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Sun American Mortgage - Reverse Mortgage Lender

Sun American Mortgage is a lender, seller and servicer of the government insured Reverse Mortgage. Over twenty years ago, we closed the first ...

Mortgage crisis returns to bite Wells

Nearly a decade after the financial crisis, Wells Fargo is getting stung by bad behavior in the housing bubble.

Wells Fargo took a surprise $1 billion charge in the quarter for previously disclosed pre-crisis, mortgage-related regulatory investigations, the third-largest U.S. lender said Friday . The expense pushed total costs to a record $14.4 billion.

This latest hit adds to Chief Executive Officer Tim Sloan’s challenges, 13 months after the San Francisco-based lender was rocked by a fake-accounts scandal. Wells Fargo has struggled to attract customers after news broke last year that branch bankers opened thousands of accounts without customer approval to meet aggressive sales targets. More recently, it’s come under fire over auto-loan clients who were forced to pay for unwanted car insurance and homeowners who were improperly charged fees for mortgages.

The legal charge related to pre-crisis mortgages cut 20 cents from the bank’s earnings per share. Net income fell 19% from the year earlier period to $4.6 billion. Analysts had expected $5.13 billion. Earnings per share of 84 cents fell short of the $1.03 average estimate of 26 analysts surveyed by Bloomberg.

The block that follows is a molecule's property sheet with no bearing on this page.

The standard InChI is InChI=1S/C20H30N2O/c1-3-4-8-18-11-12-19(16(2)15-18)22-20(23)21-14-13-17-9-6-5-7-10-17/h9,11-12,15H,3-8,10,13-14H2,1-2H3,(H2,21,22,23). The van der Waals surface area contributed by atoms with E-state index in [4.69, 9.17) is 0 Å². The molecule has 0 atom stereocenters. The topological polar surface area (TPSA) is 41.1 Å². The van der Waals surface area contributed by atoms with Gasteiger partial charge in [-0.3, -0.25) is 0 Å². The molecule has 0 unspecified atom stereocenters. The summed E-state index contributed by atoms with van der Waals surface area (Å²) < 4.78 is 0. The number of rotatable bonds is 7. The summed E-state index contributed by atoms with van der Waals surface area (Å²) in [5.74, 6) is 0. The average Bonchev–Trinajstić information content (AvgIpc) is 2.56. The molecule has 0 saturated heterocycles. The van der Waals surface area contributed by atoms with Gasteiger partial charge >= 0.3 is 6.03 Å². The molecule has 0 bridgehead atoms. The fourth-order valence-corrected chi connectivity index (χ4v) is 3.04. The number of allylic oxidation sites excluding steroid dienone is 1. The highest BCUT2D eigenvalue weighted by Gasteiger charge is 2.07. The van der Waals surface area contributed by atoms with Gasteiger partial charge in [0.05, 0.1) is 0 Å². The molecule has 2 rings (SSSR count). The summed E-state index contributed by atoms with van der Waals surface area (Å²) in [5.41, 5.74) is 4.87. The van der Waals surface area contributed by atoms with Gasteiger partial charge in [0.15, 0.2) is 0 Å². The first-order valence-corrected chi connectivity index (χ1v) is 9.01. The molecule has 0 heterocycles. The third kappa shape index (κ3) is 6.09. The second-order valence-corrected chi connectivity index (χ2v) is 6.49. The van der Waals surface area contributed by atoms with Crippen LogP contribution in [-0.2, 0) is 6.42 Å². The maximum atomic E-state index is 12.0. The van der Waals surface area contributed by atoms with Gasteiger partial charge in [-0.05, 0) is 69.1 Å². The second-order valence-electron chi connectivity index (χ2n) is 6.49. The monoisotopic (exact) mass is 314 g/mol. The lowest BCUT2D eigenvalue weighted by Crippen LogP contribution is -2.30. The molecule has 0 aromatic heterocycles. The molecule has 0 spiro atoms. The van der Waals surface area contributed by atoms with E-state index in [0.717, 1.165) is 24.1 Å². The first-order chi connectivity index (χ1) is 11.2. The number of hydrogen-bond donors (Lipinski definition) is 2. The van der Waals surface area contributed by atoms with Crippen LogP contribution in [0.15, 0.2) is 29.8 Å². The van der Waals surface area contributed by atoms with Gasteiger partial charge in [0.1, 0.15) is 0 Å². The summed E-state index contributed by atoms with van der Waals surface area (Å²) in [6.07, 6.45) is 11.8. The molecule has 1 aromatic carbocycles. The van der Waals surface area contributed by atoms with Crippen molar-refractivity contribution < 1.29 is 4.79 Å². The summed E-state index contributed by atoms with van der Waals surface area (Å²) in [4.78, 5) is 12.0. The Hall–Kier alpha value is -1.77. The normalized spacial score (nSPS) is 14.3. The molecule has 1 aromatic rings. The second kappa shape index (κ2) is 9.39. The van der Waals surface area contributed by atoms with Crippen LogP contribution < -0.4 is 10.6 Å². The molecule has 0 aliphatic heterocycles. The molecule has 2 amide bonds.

B of A's revenue barely rises, but cost cuts come to the rescue

Brian Moynihan’s efforts to boost Bank of America profit through cost-cutting finally got some help from interest rates.

The lender posted its highest net income in six years as the chief executive officer cut expenses more than forecast and net interest income rose to the highest since 2011.

Moynihan and his executives have promised for years that the bank will boost revenue from lending whenever interest rates rise. And on that front, the lender — viewed by investors as the U.S. bank most affected by rate changes — just barely beat expectations.

Net interest income, which makes up about half of the Charlotte, North Carolina-based firm’s revenue, rose 1.6% from the previous quarter as the Federal Reserve has raised interest rates three times since December.

During his seven years as CEO, Moynihan has worked to reduce legal costs that dogged the firm after it acquired Merrill Lynch and troubled mortgage lender Countrywide Financial. The lender has spent $70 billion on legal bills since the financial crisis — more than any other U.S. bank — including $30 billion on mortgage putbacks.